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Milk kinship hypothesis in light of epigenetic knowledge



A wet nurse can be used if a baby’s natural mother is unable or chooses not to breastfeed her infant. The practice of using wet nurses is ancient and common to many cultures.

Presentation of the hypothesis

We hypothesize that infants breastfeeding from the same woman may develop consanguinity even in cases in which they are not blood relatives, and that children of two individuals breastfed by the same woman may thus be at risk of several genetic diseases because of such consanguinity.

Testing the hypothesis

Possible evidence for the milk kinship hypothesis is to be found in the composition of breast milk, which is composed of living substances such as stem cells or substances that can affect epigenetic regulation such as microRNAs.

Implications of the hypothesis

If these epigenetic modifications are heritable, marriages between individuals breastfed by the same woman may result in the same consequences as consanguineous marriages. In this paper, we attempt to assess this possibility.


A wet nurse can be used if a baby’s natural mother is unable or chooses not to breastfeed her infant. The practice of using wet nurses is ancient and common to many cultures. After the Industrial Revolution, when wet nurses became difficult to find, human milk banking began. In Islamic law, breastfeeding institutes a form of kinship relation (milk kinship). This has historically been a medium for complex social and political networks in the Middle East. As explained in the Qur’an (An-Nisa Surah), a child who has nursed from a woman becomes a relative of the nursing woman, and also a milk sibling to others who have shared her breast, a relationship that prevents future marriage. However, the Qur’an does not explain why such marriages are forbidden.

Presentation of the hypothesis

We have hypothesized that breastfeeding from the same woman may lead to consanguinity between individuals even with no blood relation, and that children born of a marriage between two such individuals may thus be at risk of certain genetic diseases as a result of this consanguinity. In this paper, we attempt to identify the possible reasons for this proposal according to current scientific knowledge.

Testing the hypothesis

Breastfeeding provides multiple lifelong biological advantages to children, including increased survival and improved neurocognitive and immune functioning. These and other advantages have been linked to breast milk components, including fatty acids [1], growth factors [2], immunological factors [3, 4], live maternal cells [5, 6] and some genetic materials [7, 8]. Possible evidence for the milk kinship hypothesis is to be found in the composition of the breast milk, which is a living substance that includes i) genetic materials (such as microRNAs), ii) stem cells and iii) organic substances affecting epigenetic regulation mechanisms and gene transcription.

Human milk samples contain exosomes, which are tiny endosome-derived membrane vesicles (approximately 30 to 100 nm in diameter) that are released into the extracellular environment from a variety of different cells [9]. Exosomes are present in various body fluids (such as amniotic fluid, blood, saliva and urine) and contain distinct subsets of microRNA (miRNA) [10]. One of the most significant factors in support of the present hypothesis is the presence of miRNAs in breast milk. miRNAs are small regulatory RNA molecules that modulate the activity of specific miRNA targets and play important roles in a wide range of physiological and pathological processes, being involved primarily in the negative regulation of gene expression [11, 12]. Recent studies have demonstrated that miRNAs control the expression of important epigenetic regulators, including DNA methyltransferases and histone deacetylases. Taken together, post-transcriptional regulation by miRNAs and transcriptional control machinery by epigenetics cooperate with each other to organize the whole gene expression profile and to maintain physiological functions in cells. Once this miRNA-epigenetics regulatory circuit is disrupted, normal physiological functions are interfered with, contributing to various disease processes [13]. These miRNAs may function as secreted signaling molecules to influence the recipient cell phenotypes [14, 15].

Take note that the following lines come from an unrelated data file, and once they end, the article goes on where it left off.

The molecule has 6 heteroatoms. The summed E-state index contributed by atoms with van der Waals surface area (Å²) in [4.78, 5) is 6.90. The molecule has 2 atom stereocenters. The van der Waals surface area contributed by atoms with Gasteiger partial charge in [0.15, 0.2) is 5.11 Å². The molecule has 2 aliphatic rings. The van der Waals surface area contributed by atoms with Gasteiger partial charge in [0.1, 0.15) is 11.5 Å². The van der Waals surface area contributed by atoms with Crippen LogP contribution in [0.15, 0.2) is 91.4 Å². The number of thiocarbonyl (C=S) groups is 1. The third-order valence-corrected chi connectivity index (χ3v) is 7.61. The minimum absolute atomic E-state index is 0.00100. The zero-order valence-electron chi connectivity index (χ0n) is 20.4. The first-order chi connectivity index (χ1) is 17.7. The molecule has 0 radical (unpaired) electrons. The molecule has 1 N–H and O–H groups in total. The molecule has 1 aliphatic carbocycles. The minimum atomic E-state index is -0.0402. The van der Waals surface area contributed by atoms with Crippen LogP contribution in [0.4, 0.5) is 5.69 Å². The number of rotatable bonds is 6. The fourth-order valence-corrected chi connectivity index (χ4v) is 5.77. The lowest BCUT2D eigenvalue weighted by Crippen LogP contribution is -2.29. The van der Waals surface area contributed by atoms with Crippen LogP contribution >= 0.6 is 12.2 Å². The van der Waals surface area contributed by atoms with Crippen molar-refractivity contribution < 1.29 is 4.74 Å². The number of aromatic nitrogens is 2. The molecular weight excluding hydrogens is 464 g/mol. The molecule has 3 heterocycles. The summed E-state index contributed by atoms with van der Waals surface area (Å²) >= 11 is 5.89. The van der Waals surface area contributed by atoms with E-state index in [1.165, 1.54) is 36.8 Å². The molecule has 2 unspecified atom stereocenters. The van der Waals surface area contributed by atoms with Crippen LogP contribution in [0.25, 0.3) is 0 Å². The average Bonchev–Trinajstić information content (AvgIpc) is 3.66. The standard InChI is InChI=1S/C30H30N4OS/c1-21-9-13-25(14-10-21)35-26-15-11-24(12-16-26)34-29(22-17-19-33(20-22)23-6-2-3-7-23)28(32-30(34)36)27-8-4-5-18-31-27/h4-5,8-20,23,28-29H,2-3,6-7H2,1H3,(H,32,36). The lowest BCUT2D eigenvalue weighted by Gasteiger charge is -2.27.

Because immune-related miRNAs are well studied and their functions are clarified, studies have focused on their presence in human breast milk. Kosaka et al. profiled miRNA expression in human breast milk and detected high expression levels of immune-related miRNAs (miR-181a, miR-17, miR-155, miR-150, miR-223) in the first six months of lactation. Many different types of miRNAs in human breast milk were detected in this study, related to liver, nervous system and pancreatic tissues; however, the functions of many of these are still unknown [7]. Weber et al. examined the spectrum of miRNA in various extracellular fluids including human milk. The top twenty most abundant miRNAs in breast milk were the following: miR-335, miR-26a-2, miR-181d, miR-509-5p, miR-524-5p, miR-137, miR-26a-1, miR-596, miR-580, miR-130a, miR-515-3p, miR-513c, miR-671-5p, miR-490-5p, miR-367, miR-181b, miR-598, miR-515-5p, miR-578, miR-487b. The miRNA species that were uniquely detected in breast milk were the following: miR-193b, miR-10a, miR28-5p, miR-924, miR-150, miR-518c and miR-217 [10]. Recently, a study by Zhou et al. has provided evidence that the immune-related miRNAs (miR-148a-3p; miR-30b-5p; miR-182-5p; and miR-200a-3p) were enriched in breast milk exosomes [16]. Both studies demonstrated that exosomal miRNAs are resistant to general harsh conditions, such as prolonged room temperature incubation, very acidic conditions, RNase digestion and even boiling, indicating that breast milk allows dietary intake of miRNAs by infants [7, 16]. These studies clearly suggest that miRNA is a genetic material admitting of transfer from mother to infant, and the transfer of genetic material as miRNA from human to human occurs by means other than through sexual reproduction.